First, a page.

Although such a nation-wide "One Family, One Computer" campaign has still to be launched, the DAP will continue to play our role to heighten Information Technology awareness, literacy and usage among all sectors of Malaysians to ensure that every Malaysian can benefit from the advent of the Digital Society and that there would not be a new divide among Malaysians among the IT-literate and the IT-illiterate.
During the Parliamentary debate on the new Education Bill in December 1995, I had introduced an amendment during the Committee Stage to make "computer literacy" a core subject for primary and secondary school curriculum.
The proposal was clearly too advanced for the times and has yet to be acted on by the government, although the Education Minister, Datuk Seri Najib Tun Razak said that the government would be prepared to accept the proposal when the time was ripe.
I am glad to read last week of the call by the National Union of Teaching Profession (NUTP), Siva Subramaniam, proposing that computer literacy be made a compulsory subject in all schools.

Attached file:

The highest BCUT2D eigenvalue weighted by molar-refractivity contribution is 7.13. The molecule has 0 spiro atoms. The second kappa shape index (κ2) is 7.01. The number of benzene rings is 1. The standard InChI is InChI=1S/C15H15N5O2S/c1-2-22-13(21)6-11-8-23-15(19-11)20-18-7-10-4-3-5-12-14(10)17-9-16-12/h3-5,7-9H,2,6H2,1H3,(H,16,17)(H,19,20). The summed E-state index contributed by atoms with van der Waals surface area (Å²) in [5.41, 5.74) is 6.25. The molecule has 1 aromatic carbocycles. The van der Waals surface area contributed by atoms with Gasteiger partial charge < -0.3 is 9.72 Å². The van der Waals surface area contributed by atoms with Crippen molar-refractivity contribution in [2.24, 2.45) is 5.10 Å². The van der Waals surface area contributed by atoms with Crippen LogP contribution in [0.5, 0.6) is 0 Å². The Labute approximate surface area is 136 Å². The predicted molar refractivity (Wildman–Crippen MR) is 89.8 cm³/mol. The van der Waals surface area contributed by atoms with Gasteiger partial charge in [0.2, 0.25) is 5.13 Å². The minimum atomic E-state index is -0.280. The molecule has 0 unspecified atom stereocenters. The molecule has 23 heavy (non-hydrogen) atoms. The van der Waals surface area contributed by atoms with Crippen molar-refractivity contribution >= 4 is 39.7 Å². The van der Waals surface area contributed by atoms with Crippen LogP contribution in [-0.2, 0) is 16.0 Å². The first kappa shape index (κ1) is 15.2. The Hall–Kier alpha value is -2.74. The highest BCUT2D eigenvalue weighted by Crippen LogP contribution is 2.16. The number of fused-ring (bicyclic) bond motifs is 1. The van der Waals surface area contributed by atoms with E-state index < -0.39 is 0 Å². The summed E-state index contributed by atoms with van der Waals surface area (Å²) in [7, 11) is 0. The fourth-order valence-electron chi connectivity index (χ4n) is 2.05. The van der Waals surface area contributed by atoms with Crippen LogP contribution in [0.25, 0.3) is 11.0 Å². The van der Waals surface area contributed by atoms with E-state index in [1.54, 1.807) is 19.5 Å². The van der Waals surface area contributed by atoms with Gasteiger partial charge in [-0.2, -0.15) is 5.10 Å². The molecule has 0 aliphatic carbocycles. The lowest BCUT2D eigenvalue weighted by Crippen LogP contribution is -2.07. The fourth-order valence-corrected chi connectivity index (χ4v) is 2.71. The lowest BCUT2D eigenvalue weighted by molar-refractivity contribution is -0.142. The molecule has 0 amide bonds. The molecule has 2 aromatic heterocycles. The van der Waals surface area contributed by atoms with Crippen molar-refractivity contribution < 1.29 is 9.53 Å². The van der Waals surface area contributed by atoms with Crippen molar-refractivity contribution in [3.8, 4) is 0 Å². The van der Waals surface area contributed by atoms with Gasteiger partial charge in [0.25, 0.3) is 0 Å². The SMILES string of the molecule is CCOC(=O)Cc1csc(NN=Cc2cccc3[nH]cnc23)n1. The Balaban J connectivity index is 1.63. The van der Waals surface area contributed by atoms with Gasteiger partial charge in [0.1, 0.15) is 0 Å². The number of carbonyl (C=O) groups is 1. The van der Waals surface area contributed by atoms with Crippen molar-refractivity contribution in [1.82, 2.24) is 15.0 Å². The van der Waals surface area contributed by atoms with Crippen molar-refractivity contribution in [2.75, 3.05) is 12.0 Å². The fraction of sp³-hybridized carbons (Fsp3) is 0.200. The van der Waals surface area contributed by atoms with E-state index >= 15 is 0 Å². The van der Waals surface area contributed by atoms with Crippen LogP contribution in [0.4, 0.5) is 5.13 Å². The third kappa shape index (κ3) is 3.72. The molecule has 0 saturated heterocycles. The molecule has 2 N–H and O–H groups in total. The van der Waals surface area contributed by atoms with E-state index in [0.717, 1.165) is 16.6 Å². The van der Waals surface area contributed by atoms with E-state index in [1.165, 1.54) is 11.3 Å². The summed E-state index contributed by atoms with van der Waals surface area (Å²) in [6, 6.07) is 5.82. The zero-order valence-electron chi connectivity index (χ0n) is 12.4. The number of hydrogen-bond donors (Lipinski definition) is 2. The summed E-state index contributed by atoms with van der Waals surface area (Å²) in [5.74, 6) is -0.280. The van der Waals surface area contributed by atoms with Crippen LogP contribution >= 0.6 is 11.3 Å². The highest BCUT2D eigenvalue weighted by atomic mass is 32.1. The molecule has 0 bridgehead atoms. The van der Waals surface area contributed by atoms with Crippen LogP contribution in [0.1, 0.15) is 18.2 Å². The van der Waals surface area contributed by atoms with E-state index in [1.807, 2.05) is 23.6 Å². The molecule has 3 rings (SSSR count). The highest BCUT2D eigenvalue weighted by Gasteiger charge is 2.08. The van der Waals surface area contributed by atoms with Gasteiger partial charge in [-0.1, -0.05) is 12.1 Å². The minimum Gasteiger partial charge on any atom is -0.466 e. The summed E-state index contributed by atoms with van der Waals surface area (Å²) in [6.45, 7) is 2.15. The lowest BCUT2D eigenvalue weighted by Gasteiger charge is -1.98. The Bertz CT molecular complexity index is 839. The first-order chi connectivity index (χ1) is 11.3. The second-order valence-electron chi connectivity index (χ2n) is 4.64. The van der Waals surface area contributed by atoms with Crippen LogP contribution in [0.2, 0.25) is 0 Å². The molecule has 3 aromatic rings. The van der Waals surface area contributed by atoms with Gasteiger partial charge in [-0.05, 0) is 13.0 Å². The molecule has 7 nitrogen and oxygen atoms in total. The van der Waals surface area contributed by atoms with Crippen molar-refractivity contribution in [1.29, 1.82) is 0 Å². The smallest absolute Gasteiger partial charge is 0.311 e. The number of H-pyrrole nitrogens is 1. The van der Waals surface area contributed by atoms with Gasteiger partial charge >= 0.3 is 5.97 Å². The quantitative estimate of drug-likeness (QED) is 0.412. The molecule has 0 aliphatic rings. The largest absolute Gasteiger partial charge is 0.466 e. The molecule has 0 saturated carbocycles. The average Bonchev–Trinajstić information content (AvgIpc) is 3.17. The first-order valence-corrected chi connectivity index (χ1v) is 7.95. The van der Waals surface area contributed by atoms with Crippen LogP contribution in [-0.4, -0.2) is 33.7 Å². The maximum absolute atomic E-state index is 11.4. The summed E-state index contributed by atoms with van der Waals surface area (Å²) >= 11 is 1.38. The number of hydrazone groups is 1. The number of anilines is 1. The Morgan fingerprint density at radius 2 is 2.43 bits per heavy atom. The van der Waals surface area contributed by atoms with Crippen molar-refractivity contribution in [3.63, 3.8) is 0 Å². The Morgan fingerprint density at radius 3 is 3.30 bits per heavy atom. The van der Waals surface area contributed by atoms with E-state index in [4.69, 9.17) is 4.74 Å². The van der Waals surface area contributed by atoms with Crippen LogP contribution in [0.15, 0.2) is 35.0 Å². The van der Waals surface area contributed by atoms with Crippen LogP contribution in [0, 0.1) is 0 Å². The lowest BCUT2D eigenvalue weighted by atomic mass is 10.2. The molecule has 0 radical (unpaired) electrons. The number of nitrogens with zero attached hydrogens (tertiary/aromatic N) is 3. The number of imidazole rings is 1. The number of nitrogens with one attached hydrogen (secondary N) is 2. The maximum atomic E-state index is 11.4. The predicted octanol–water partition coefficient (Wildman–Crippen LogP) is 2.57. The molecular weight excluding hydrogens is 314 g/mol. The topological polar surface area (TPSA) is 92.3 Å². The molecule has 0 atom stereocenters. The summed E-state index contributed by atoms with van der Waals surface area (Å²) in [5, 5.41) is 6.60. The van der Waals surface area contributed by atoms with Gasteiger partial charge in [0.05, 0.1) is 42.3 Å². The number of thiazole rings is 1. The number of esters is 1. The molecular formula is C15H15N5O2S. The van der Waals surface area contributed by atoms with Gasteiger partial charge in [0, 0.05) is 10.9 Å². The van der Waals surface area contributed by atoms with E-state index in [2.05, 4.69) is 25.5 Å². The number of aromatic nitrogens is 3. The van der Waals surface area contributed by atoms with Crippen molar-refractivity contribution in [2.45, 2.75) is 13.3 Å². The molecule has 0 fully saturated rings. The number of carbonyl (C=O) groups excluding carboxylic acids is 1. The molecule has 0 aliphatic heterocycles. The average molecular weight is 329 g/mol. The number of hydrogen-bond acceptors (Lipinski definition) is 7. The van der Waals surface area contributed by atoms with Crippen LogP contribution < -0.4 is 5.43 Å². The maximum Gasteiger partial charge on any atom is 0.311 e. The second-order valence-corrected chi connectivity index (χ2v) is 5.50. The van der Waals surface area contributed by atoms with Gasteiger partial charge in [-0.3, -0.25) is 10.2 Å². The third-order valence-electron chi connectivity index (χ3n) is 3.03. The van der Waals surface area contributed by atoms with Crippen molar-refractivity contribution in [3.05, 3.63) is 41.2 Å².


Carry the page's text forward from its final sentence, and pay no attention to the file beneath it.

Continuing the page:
Siva also called on the state education departments to take the lead in implementing Computers in Education (CIE) programme instead of waiting for directives from the Prime Minister, Datuk Seri Dr. Mahathir Mohamad like the rubbish problem in Jalan Bukit Bintang in Kuala Lumpur.
The CIE programme was first announced in 1989 by Datuk Seri Anwar Ibrahim who was then the Education Minister. Under the CIE charter, all schools in Malaysia were to have been equipped with PCs by 1992. Although millions of ringgit had been pumped into various projects under the CIE, the programme was more a failure than a success or Malaysia should be ready to introduce computer literacy as a compulsory core subject for all schools.
Here, I would like to call on the Education Minister to seriously consider my proposal in Parliament last year that his Ministry should draw up a three-point crash programme to ensure that the 250,000 teachers in the primary and secondary schools are computer-literate by the year 2,000, including a special loan scheme to encourage and provide an incentive to teachers to buy a personal computer and get special discounts to get connected to the Internet.
At this Selangor DAP State Convention, I want to put forward another IT proposal, to call on the Selangor State Government to take the lead in Malaysia to instruct all municipalities and local authorities to establish a special IT department and to draw up a IT Plan to create "smart communities" in the state.